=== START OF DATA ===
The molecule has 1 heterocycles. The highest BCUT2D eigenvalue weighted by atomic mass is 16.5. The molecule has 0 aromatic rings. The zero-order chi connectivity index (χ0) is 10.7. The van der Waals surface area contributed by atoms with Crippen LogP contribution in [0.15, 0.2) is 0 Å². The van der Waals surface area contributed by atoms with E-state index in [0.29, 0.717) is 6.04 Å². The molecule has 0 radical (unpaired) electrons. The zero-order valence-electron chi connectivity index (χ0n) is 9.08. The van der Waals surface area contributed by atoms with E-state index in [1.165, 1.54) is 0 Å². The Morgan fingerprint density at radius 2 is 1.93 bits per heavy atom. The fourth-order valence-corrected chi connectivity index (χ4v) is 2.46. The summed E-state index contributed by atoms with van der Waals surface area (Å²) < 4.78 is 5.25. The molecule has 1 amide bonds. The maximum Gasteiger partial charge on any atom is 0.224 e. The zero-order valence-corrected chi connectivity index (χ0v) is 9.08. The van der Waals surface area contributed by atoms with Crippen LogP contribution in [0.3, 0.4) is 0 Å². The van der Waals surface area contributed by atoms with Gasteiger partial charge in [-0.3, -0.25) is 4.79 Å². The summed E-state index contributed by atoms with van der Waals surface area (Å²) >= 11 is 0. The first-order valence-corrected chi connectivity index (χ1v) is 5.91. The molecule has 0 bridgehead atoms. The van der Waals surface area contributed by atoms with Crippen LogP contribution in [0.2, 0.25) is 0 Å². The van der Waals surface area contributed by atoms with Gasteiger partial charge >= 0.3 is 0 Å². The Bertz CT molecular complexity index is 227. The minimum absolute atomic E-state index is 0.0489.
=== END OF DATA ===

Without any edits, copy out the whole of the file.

The molecule has 1 heterocycles. The highest BCUT2D eigenvalue weighted by atomic mass is 16.5. The molecule has 0 aromatic rings. The zero-order chi connectivity index (χ0) is 10.7. The van der Waals surface area contributed by atoms with Crippen LogP contribution in [0.15, 0.2) is 0 Å². The van der Waals surface area contributed by atoms with E-state index in [0.29, 0.717) is 6.04 Å². The molecule has 0 radical (unpaired) electrons. The zero-order valence-electron chi connectivity index (χ0n) is 9.08. The van der Waals surface area contributed by atoms with E-state index in [1.165, 1.54) is 0 Å². The Morgan fingerprint density at radius 2 is 1.93 bits per heavy atom. The fourth-order valence-corrected chi connectivity index (χ4v) is 2.46. The summed E-state index contributed by atoms with van der Waals surface area (Å²) < 4.78 is 5.25. The molecule has 1 amide bonds. The maximum Gasteiger partial charge on any atom is 0.224 e. The zero-order valence-corrected chi connectivity index (χ0v) is 9.08. The van der Waals surface area contributed by atoms with Crippen LogP contribution in [0.3, 0.4) is 0 Å². The van der Waals surface area contributed by atoms with Gasteiger partial charge in [-0.3, -0.25) is 4.79 Å². The summed E-state index contributed by atoms with van der Waals surface area (Å²) >= 11 is 0. The first-order valence-corrected chi connectivity index (χ1v) is 5.91. The molecule has 0 bridgehead atoms. The van der Waals surface area contributed by atoms with Crippen LogP contribution in [0.2, 0.25) is 0 Å². The van der Waals surface area contributed by atoms with Gasteiger partial charge >= 0.3 is 0 Å². The Bertz CT molecular complexity index is 227. The minimum absolute atomic E-state index is 0.0489.